American Tunics: Chronology

American boy tunic

Figure 1.--This unidentified daguerreotype is undated, but almost certainly was made in the 1850s. We see a lot of boys wearing tunics like this in the 1850s, although usually they had long sleeves. Notice the cap he is holding as well as the belt worn iover the tunic.

Our inflormation on the 19th century is limited. We believe that tunics were popular in the early and mid-19th century. Quite a number of naive artists painted boy wearing tunics of various descriptions, although the number od images is relatively limited. We think they were primarily a style worn by the urban elite, probably following European fashions. We also have noted them in the photographic record. A substantial number of photographs first becomes available in the 1850s. Quite a number of the early images show boys wearing tunics that look somewhat like shirts, although often the image quality is not very good or details obscured. Most of the phogogrphs we have found show boys wearing long pants with these tunics, but fashion plates often show bloomer knickers. The detinction is the length and front buttoning. These tunics can also be seen in the 1860s, but seem much less common. A good example is Stirling G. Anderson, we think in the early 1870s. They seem less common after the1860s, but the style becme imensely popular at the turn of the 20th century. We see them being very commonly worn in the late 1890s through the 1910s. The photographic and catalog record provides a great deal of information about tunics un the 20th century. Tunics were very popular for boys at the turn-of-the-century. The turn-of-the 20th century tunics were long worn long almost to the knees, longer ta the early 19th century tunics. Sometimes you could barely see the bloomer knickers. The tunics on the 1910s might be somewhat shorter. We still see tunics on the early 20s, but rarely by the mid-20s.

The 19th Century

Our inflormation on the 19th century is limited. We believe that tunics were popular in the early and mid-19th century. Quite a number of naive artists painted boy wearing tunics of various descriptions, although the number od images is relatively limited. We think they were primarily a style worn by the urban elite, probably following European fashions. We also have noted them in the photographic record. A substantial number of photographs first becomes available in the 1850s. Quite a number of the early images show boys wearing tunics that look somewhat like shirts, although often the image quality is not very good or details obscured. Also many early portrits only showed torsos. Most of the phogogrphs we have found show boys wearing long pants with these tunics, but fashion plates often show bloomer knickers. The detinction is the length and front buttoning. These tunics can also be seen in the 1860s, but seem much less common. A good example is Stirling G. Anderson, we think in the early 1870s. They seem less common after the1860s, but the style becme imensely popular at the turn of the 20th century. We see them being very commonly worn in the late 1890s through the 1910s. The photographic and catalog record provides a great deal of information about tunics in the 20th century.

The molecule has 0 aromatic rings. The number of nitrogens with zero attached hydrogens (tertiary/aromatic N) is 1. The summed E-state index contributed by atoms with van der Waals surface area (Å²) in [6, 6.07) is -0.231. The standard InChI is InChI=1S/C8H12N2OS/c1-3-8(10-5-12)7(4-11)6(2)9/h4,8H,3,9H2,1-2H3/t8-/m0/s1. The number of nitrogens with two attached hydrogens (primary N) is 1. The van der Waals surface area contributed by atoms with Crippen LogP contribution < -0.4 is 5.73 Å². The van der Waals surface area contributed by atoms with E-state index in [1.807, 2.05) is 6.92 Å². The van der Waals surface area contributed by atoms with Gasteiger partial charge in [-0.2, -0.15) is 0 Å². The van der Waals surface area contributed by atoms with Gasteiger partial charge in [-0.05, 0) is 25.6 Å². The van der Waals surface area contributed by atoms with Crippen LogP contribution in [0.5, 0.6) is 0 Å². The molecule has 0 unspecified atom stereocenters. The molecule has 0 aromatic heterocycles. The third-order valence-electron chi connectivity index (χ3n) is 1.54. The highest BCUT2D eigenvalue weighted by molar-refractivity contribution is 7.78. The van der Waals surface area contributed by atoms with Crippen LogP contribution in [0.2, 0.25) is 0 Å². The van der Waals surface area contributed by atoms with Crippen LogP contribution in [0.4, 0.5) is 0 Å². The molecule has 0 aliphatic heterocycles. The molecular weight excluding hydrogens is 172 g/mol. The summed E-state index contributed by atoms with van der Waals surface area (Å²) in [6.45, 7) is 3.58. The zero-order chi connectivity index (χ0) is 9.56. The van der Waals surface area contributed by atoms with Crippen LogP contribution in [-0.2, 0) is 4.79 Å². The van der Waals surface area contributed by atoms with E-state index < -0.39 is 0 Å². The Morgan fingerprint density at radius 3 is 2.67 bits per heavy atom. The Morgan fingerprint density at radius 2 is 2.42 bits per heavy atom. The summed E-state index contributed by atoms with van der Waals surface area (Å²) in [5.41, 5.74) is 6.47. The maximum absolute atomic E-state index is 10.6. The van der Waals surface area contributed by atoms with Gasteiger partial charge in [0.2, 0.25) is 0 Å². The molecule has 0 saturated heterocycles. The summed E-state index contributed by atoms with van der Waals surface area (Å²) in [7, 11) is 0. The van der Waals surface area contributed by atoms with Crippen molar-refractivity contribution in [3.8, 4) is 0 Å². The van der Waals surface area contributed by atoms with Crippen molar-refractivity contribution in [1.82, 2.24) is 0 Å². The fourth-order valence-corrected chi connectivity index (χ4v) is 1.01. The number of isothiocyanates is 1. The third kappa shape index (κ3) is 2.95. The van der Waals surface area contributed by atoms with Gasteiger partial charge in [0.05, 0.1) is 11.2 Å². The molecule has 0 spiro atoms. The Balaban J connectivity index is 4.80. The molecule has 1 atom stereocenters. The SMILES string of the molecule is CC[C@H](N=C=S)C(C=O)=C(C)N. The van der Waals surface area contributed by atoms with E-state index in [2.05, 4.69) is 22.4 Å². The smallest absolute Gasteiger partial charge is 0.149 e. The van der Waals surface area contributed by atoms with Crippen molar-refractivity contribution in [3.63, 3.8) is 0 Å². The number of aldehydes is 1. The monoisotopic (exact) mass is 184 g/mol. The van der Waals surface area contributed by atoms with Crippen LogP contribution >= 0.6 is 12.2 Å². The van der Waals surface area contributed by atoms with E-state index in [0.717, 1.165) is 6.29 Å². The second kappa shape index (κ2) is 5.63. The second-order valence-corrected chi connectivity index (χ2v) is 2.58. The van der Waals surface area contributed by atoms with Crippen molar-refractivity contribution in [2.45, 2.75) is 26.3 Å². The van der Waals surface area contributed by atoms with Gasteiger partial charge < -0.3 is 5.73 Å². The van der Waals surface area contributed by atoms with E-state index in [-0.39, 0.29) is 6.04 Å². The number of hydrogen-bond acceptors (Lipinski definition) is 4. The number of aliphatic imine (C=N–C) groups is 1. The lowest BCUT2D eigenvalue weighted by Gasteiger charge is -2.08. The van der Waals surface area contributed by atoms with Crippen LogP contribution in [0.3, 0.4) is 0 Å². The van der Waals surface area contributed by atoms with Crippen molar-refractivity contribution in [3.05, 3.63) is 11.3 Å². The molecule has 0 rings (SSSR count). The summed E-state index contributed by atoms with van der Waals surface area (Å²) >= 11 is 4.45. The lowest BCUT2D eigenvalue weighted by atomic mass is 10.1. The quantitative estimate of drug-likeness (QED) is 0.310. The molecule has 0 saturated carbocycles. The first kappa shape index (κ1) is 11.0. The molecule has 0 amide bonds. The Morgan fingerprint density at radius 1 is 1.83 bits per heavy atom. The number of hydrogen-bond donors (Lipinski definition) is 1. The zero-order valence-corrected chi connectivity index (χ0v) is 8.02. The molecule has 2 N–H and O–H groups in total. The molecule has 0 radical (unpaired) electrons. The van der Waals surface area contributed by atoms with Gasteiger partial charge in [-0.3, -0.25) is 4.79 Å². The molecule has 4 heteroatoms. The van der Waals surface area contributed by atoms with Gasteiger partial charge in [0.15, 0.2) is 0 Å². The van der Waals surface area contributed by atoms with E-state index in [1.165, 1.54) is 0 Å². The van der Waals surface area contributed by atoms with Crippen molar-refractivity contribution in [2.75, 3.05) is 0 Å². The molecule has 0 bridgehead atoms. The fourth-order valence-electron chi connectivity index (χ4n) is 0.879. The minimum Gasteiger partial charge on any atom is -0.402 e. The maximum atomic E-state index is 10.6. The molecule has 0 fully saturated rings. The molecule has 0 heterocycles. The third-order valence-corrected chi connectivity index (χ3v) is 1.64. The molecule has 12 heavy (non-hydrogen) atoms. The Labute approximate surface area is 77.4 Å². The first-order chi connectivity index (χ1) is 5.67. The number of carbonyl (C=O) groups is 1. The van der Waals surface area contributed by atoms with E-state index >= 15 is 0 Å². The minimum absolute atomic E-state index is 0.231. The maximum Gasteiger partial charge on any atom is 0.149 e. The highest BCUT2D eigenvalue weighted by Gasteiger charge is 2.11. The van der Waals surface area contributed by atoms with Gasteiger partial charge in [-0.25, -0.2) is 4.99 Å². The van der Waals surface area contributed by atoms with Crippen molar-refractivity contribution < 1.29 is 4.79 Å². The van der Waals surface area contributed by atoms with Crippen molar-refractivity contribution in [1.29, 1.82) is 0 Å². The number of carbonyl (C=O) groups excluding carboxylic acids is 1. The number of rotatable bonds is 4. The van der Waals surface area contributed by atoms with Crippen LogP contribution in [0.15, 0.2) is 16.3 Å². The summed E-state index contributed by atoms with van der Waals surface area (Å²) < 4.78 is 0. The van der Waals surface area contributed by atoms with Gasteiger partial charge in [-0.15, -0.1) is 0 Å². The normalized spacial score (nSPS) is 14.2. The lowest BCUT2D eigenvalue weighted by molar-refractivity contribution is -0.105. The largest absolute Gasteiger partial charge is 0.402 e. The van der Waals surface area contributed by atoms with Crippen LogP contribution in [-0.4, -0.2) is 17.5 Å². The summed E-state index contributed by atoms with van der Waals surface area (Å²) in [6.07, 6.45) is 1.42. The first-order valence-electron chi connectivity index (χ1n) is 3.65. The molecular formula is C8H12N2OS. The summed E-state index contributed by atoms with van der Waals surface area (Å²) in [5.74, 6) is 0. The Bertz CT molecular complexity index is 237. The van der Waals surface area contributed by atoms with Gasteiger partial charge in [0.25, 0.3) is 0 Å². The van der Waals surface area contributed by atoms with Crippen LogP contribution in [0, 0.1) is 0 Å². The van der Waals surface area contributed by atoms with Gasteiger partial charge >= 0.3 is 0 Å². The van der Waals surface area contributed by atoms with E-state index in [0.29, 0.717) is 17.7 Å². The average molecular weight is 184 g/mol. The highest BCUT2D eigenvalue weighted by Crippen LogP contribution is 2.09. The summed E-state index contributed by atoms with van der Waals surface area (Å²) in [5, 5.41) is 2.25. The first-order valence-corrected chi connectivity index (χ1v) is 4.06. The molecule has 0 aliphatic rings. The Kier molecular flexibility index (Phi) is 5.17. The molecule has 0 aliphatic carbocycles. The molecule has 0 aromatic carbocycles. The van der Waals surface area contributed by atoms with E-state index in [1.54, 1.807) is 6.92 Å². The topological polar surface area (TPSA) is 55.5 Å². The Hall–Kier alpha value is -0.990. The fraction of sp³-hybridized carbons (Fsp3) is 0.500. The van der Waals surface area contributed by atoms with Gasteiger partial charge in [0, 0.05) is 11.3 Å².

The 20th Century

Tunics were very popular for boys at the turn-of-the-century. They were worn as both casual play outfits as well as for dressier occassions. The turn-of-the 20th century tunics were long, worn almost to the knees, longer than the mid- 19th century tunics which often looked more like shirts. There were many different styles. Sailor tunics were especially popular. There were different constructions. Some appear to have been pull-over garments. Tese tunics without notticeable buttons seem esoecially common in the 1900s. But as far as we can tell the tunic styles were very similar in both the 1900s and 1910s. while others buttoned up the front or the side. They were usually worn with bloomer knickers. Sometimes you could barely see the bloomer knickers. Other tunics were made shorter so the bloomer knickers were quite prominent. A good example here is Arthur Proulx in 1908. The tunics on the 1910s might be somewhat shorter. They were very widely worn in both the 1900sand 1910s. We still see tunics in the early 20s, but rarely by the mid-20s.







HBC






Navigate the Boys' Historical Clothing hair style pages:
[Return to the Main long hair page]
[Return to the Main curl hair page]
[Bangs] [Ringlet curls] [Hair bows] [Caps] [Collar bows]



Navigate the Boys' Historical Clothing Web Site:
[Return to the Main American tunic page]
[Introduction] [Activities] [Biographies] [Chronology] [Clothing styles] [Countries] [Topics]
[Bibliographies] [Contributions] [FAQs] [Glossaries] [Images] [Links] [Registration] [Tools]
[Boys' Clothing Home]




Created: 7:17 AM 9/23/2006
Last edited: 4:55 AM 7/3/2012